sa-price-chart-version2In terms of daily returns, the pairwise correlations are very high (NVR's relatively lower correlations comport with its outperformance):

len-pairwise-rho

Over any short run, this is a common factor zoo. But I'm not a short-term trader. I cannot improve on Hoya Capital's consistently superior commentary. His (Alex's) five good reasons to be bearish are: Homebuilding is a tough, low-margin business; Construction costs further squeeze margins; housing unaffordability; interest rate sensitive; and tax reform tips scales toward renting. However, among the group, he does rank Lennar first.

But I'm less worried about long-term interest rates and taxes

The bearish issues that I am less concerned with (relative to consensus) are interest rates and taxes. Interest rates are more complicated than complex. The Fed is raising an overnight rate. In theory, long-term nominal mortgage rates are a function primarily of the term structure (future rate expectations, inflation expectations, and term premium) plus spread factors.

Those are the fundamentals. When we teach fixed income to FRM candidates, a recurring theme is how these fundamental factors are so often overwhelmed by market (aka, technical) factors, so that instruments can defy their models by persisting in a tendency to "trade cheap" or "trade rich" relative to their apparent arbitrage value. The key technical factors are supply/demand and liquidity. In the current context, a fundamental narrative is understandably prone to predict higher (or significantly higher) mortgage rates, although inflation is a swing variable.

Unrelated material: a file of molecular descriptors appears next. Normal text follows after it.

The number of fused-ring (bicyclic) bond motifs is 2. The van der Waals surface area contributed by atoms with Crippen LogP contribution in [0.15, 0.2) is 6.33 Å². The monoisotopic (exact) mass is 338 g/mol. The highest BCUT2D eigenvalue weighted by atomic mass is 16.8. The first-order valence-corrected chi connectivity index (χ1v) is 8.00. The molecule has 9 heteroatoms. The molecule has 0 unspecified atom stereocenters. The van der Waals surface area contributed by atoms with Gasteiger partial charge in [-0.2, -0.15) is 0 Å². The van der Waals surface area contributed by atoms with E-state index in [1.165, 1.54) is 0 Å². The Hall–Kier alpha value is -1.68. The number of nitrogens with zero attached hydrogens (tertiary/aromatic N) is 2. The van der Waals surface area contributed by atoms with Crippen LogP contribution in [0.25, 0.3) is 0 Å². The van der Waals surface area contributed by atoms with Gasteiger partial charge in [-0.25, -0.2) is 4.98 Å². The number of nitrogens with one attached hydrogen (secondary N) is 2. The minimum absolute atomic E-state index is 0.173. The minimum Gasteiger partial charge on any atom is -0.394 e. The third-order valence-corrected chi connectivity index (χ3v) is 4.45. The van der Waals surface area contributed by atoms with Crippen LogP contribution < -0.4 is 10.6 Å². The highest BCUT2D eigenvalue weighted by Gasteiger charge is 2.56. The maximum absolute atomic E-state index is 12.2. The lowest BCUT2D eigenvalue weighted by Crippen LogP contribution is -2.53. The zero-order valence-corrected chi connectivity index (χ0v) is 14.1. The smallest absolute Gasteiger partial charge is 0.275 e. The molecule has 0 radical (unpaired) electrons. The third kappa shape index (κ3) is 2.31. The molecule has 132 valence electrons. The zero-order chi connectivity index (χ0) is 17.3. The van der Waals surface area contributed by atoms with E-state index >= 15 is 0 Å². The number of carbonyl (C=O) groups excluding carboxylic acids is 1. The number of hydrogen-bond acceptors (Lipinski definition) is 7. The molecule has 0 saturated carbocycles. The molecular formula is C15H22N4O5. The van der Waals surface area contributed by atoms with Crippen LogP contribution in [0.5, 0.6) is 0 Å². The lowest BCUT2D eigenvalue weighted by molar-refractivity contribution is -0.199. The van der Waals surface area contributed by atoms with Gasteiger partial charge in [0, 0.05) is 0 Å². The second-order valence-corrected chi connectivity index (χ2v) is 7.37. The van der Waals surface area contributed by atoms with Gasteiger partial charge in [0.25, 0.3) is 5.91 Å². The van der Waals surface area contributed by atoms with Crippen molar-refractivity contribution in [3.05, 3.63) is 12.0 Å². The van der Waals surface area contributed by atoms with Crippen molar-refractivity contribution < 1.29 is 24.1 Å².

Here is a technical reality that fascinates me: geopolitical risk outside the U.S. helps flatten our term structure, and in turn, puts a soft lid on mortgage rates. In the perverse logic of capital markets, if you are borrowing long in the US, you might be a horrible person because you may secretly root for bad news on CNN so your mortgage rate drops in reaction to the inevitable flight to quality.

I perceive geopolitical risks will be a persistent backdrop, enabling demand for Treasuries (despite mounting US debt), so I tend to think there will continue to be a soft upper limit on long-term mortgage rates. That said, if I do get proved wrong with this small investment, I have a feeling it will be because I get this interest rate thing wrong.

With respect to taxes, I live in California and we should already be feeling the hurt of the Tax Cuts and Jobs Act (TCJA) which, for us, might better be called Yet Another Brutal Blue State Tax Increase (aka, YABBSTI, which I admit does not roll off the tongue). Where home prices are high, the pain is undeniable. The doubled standard deduction doesn't greatly help deduction itemizers, where the swift kick in California's blue crotch is specifically the $10,000 cap on state and local (SALT, including property tax) deductions.

There is additionally a reduction in the mortgage interest deduction, but this is only a reduction from $1.0 million to a $750,000 cap on the mortgage loan. So many buyers - especially in other states - will not be affected; e.g., if you put 20% down, you can itemize the interest all the same up to a purchase price of $750,000/0.80 = $937,500. Lennar's average sales price in the last quarter was $413,000, up from an average price of $361,000 during fiscal 2017.

I visited several Lennar community developments in Austin's beautiful suburbs, where common price points are $300,000 to $400,000 or so (while Austinites understandably lament their escalating home prices, in general they can still get the same house for 50% or less than it would cost in Southern California). So the overall tax impact is a very mixed bag. To the extent Lennar (or any builder) might be hurt in California, they will be a net beneficiary in Texas where they are prolific (the Austin area alone hosts ~ 60 Lennar communities) not to mention many other strategic geographies.

Similarly, while some buyers are hurt by the tax plan, many individuals are helped, on balance. It makes complete sense to me that Lennar's CEO Rick Beckwitt said on the earnings call, "while many continue to express concerns about the effect of the tax law on housing, it is proving to be a positive to the wallet of our customer base and stimulative to the economy overall, which is good for housing."

Catching-up supply struggles to meet pent-up demand